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Say Anything (1989) Cameron Crowe’s directorial debut is all heart. A boyish John Cusack plays the affable teen slacker Lloyd, who somehow lucks into a relationship with Diane (Ione Skye), the prettiest and smartest girl in his high school. Post-graduation, Diane earns a scholarship to England, but her controlling father (John Mahoney) frets that dating Lloyd will be injurious to her academic career. Lloyd’s triumphant romantic comeback, with Peter Gabriel’s In Your Eyes as musical backdrop, is every lovelorn adolescent male’s fantasy realized.

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Reality Bites (1994) The path to true love was not a smooth road for twentysomethings back in the nineties. Directed by Ben Stiller, this wry romantic comedy revolved primarily around Winona Ryder’s portrayal of Lelaina, a recent college graduate newly moved from her parents’ house, stuck in a dead-end career and looking for love in all the wrong places. On the one hand, she’s drawn to the well-dressed music-industry executive Michael (Stiller), but on the other hand, she can’t deny her feelings for the snarky, cynical slacker Troy (Ethan Hawke). What’s a Gen Xer to do? In the end, Lelaina follows her heart. Like, sort of.

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You’ve Got Mail (1998) Directed by the late, great Nora Ephron, who also co-wrote the screenplay with her sister Delia, this 1998 film teamed Meg Ryan with Tom Hanks for an old-school romantic comedy. The story cast Hanks as Joe and Ryan as Kathleen, who both own bookstores on the same street on New York’s Upper West Side. While leading completely separate lives, the odd couple meet unbeknownst in an online chat room (still a fairly new innovation back in 1998) and pretty soon they’re pouring the hearts out to each other in a ceaseless email dialogue. The catch: Joe’s big-chain bookstore conglomerate is on the verge of taking over the space occupied by Kathleen’s tiny shop.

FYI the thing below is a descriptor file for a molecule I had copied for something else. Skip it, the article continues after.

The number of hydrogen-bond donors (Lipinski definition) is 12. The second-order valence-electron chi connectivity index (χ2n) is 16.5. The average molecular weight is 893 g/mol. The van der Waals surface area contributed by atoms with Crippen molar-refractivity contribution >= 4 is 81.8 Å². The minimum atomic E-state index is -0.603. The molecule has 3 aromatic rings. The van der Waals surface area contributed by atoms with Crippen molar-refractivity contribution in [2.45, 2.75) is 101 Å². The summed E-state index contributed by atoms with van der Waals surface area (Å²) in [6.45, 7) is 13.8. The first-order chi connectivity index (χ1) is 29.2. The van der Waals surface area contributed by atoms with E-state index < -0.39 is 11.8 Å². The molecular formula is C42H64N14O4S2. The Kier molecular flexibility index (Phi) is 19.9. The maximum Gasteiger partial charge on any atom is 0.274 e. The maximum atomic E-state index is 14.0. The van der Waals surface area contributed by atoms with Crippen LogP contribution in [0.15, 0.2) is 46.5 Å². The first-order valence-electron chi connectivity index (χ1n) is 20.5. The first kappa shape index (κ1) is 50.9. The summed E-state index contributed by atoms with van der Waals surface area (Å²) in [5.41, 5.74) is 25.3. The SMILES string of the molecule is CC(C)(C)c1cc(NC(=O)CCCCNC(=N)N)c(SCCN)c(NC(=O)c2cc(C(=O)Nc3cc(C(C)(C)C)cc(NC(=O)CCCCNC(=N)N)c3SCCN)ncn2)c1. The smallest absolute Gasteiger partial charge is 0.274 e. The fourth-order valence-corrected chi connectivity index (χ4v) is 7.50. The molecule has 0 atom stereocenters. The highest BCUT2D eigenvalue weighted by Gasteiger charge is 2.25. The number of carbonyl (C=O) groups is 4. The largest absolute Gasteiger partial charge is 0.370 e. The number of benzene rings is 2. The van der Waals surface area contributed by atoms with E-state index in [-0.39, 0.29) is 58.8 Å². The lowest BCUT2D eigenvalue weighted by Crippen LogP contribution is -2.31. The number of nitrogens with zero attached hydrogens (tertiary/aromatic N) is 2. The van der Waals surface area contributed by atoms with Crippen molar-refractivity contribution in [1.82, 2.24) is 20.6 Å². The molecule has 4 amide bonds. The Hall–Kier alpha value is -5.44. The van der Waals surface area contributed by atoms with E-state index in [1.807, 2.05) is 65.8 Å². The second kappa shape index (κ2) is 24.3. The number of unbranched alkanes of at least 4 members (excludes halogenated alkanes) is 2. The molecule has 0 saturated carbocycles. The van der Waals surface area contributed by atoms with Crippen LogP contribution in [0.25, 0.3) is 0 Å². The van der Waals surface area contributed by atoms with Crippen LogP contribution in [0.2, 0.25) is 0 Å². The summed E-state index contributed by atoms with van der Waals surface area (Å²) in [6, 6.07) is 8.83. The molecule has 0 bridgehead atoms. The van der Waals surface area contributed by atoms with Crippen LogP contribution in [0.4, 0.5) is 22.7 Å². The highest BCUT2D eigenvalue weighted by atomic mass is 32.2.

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The Notebook (2004) Get out the handkerchiefs for this tearjerker based on the novel by Nicholas Sparks. Movie icon James Garner plays an old duffer named Noah, whose daily visits to Allie (Gena Rowlands) at a nursing home includes reading to her from a tattered old notebook. Chapter by chapter, Noah relates the story of an attractive young couple, played in flashbacks by Ryan Gosling and Rachel McAdams) whose tempestuous forties-era love affair was ended by events of the Second World War. Several years later, the pair meet again and make the most of their second chance at everlasting love. Yes, it’s schmaltzy and predictable, but in the best way possible.

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Take This Waltz (2011) Gently directed by Canada’s own Sarah Polley, this film merges comedy and drama to tell a very real story. Set in Toronto’s Little Portugal neighbourhood, the movie stars Michelle Williams as Margot, a freelance writer who has been married for several years to the shy and schlubby Lou (Seth Rogen). One day Margot meets the handsome stranger Daniel (Luke Kirby) and something clicks between the pair. Polley tactfully details the slow dissolve of Margot and Lou’s marriage, leaving the viewer with a perfectly honest denouement: The heart wants what it wants.